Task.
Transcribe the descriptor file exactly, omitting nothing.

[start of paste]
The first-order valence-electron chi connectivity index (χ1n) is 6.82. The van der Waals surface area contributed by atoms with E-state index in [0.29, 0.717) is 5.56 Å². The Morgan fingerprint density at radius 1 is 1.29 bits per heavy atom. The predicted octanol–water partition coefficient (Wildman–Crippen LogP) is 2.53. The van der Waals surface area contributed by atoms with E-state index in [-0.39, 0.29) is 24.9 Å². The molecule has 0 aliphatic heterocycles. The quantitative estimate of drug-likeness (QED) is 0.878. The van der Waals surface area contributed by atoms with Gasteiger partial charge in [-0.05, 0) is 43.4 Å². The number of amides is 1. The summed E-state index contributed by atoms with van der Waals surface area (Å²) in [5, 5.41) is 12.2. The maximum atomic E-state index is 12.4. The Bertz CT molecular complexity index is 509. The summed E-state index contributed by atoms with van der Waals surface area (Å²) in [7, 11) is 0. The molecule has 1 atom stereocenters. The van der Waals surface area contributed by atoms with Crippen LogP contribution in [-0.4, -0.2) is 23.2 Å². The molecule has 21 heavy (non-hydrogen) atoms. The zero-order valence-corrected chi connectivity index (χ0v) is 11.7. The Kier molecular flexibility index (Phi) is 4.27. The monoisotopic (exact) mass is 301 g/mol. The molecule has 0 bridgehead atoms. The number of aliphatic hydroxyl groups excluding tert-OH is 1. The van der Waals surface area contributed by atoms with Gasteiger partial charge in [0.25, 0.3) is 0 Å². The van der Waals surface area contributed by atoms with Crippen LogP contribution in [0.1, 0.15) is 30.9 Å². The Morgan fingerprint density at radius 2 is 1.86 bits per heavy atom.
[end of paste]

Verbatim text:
The first-order valence-electron chi connectivity index (χ1n) is 6.82. The van der Waals surface area contributed by atoms with E-state index in [0.29, 0.717) is 5.56 Å². The Morgan fingerprint density at radius 1 is 1.29 bits per heavy atom. The predicted octanol–water partition coefficient (Wildman–Crippen LogP) is 2.53. The van der Waals surface area contributed by atoms with E-state index in [-0.39, 0.29) is 24.9 Å². The molecule has 0 aliphatic heterocycles. The quantitative estimate of drug-likeness (QED) is 0.878. The van der Waals surface area contributed by atoms with Gasteiger partial charge in [-0.05, 0) is 43.4 Å². The number of amides is 1. The summed E-state index contributed by atoms with van der Waals surface area (Å²) in [5, 5.41) is 12.2. The maximum atomic E-state index is 12.4. The Bertz CT molecular complexity index is 509. The summed E-state index contributed by atoms with van der Waals surface area (Å²) in [7, 11) is 0. The molecule has 1 atom stereocenters. The van der Waals surface area contributed by atoms with Crippen LogP contribution in [-0.4, -0.2) is 23.2 Å². The molecule has 21 heavy (non-hydrogen) atoms. The zero-order valence-corrected chi connectivity index (χ0v) is 11.7. The Kier molecular flexibility index (Phi) is 4.27. The monoisotopic (exact) mass is 301 g/mol. The molecule has 0 bridgehead atoms. The number of aliphatic hydroxyl groups excluding tert-OH is 1. The van der Waals surface area contributed by atoms with Gasteiger partial charge in [0.25, 0.3) is 0 Å². The van der Waals surface area contributed by atoms with Crippen LogP contribution in [0.1, 0.15) is 30.9 Å². The Morgan fingerprint density at radius 2 is 1.86 bits per heavy atom.